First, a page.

Artist Details

Michael Anthony

Out of all the members who passed through the Van Halen ranks over the years, the one who has received the least amount of publicity and recognition (for either his playing or off-stage antics) is bassist Michael Anthony. But along with the Eddie and Alex Van Halen, Anthony has been the only other bandmember to appear on every single Van Halen album. Born on June 20, 1954 in Chicago, Illinois, Anthony inherited his interest in music from his father, a trumpet player. As a youngster, Anthony had picked up the trumpet himself, before discovering rock & roll and switching to guitar, and later, bass. Upon relocating to California with his family, Anthony began playing in a variety of local rock bands. The early '70s saw Anthony play in a trio called Snake, for which Anthony also doubled on lead vocals. It was during this time that Anthony attended Pasadena City College, and it was in a music theory class that he met drummer Alex Van Halen, who along with his brother, guitarist Eddie, played in a band called Mammoth. The brothers began to borrow Anthony's PA for gigs, and soon after, invited Anthony to join their group; they had already enlisted a charismatic singer by the name of David Lee Roth. Although Anthony's days as a lead singer were over, he was responsible for all of the group's impressive backing and harmony vocals (which many mistakenly assumed was Eddie's over the years). After several years of playing the Sunset Strip, the quartet, then known as Van Halen, signed a deal with Warner Bros., and quickly became one of the world's top hard rock bands. Unlike Eddie, Anthony's playing style was basic and unflashy, but the guitarist often praised Anthony for his ability to keep things simple and hold down the groove (while Eddie shredded away). A string of classic releases with Roth followed throughout the late '70s and early '80s -- 1978's Van Halen, 1979's Van Halen II, 1980s Women and Children First, 1981's Fair Warning, 1982's Diver Down, and 1984's 1984 -- but although it appeared on-stage and in interviews that the bandmembers got along, this didn't prove to be the case. Roth exited the group in 1985, and was replaced soon after with Sammy Hagar. The Hagar version of Van Halen remained a major force, resulting in such further hit recordings as 1986's 5150, 1988's OU812, 1991's For Unlawful Carnal Knowledge, and 1995's Balance, before it was time for a new frontman switch. It initially appeared as though Roth was back in the saddle, but ex-Extreme frontman Gary Cherone got the nod, resulting the disastrous 1998 release, Van Halen III. Mercifully, Cherone only lasted for a single release before being ousted. With the future of Van Halen in doubt, Anthony kept himself busy by gigging sporadically with ex-bandmate Hagar, and appearing on such Hagar releases as 2003's Live Hallelujah. Whether Anthony will ever get the chance to appear on another new Van Halen album is uncertain, but regardless, he was a part of one of rock's all-time greats.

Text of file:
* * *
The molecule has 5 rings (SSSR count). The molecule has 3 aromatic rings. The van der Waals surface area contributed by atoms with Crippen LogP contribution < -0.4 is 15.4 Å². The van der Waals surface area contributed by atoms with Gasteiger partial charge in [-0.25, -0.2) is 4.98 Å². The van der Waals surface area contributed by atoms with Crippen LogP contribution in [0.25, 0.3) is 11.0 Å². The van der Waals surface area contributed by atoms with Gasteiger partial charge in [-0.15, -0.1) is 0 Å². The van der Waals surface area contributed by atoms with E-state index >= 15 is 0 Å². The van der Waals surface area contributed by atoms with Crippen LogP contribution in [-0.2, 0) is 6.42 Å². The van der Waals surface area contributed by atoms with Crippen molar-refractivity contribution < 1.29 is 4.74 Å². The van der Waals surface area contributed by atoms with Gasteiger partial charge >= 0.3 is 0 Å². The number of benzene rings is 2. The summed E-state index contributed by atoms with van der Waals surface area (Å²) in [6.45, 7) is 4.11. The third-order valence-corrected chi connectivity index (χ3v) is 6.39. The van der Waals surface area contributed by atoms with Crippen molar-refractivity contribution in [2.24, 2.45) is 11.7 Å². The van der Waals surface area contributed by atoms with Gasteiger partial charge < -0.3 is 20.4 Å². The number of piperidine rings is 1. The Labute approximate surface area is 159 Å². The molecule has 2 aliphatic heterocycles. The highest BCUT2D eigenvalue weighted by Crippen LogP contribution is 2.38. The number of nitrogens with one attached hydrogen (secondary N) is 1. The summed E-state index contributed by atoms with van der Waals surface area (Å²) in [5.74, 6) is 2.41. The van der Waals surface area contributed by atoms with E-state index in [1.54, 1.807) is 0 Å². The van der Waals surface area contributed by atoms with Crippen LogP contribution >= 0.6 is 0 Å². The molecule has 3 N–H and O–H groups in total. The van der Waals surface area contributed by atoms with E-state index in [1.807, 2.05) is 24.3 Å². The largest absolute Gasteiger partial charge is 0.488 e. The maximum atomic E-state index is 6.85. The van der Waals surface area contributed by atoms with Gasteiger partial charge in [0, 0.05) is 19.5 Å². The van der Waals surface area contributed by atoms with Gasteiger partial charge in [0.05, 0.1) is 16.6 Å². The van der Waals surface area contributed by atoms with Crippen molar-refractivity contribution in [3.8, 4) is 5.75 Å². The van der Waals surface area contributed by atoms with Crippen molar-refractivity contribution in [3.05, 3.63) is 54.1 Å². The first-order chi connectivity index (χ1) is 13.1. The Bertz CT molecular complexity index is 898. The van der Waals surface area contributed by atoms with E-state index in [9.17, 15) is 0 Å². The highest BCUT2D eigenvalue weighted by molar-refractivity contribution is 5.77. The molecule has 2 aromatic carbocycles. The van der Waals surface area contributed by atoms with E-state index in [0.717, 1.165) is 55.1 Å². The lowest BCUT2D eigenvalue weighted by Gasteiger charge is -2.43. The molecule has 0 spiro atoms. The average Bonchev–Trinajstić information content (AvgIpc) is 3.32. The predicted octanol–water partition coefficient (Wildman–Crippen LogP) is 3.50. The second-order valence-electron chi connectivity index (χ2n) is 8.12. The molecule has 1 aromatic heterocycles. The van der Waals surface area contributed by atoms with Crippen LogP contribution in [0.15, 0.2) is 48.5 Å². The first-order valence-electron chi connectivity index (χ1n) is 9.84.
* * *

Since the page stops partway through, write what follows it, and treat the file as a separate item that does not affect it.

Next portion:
Greg Prato, Rovi

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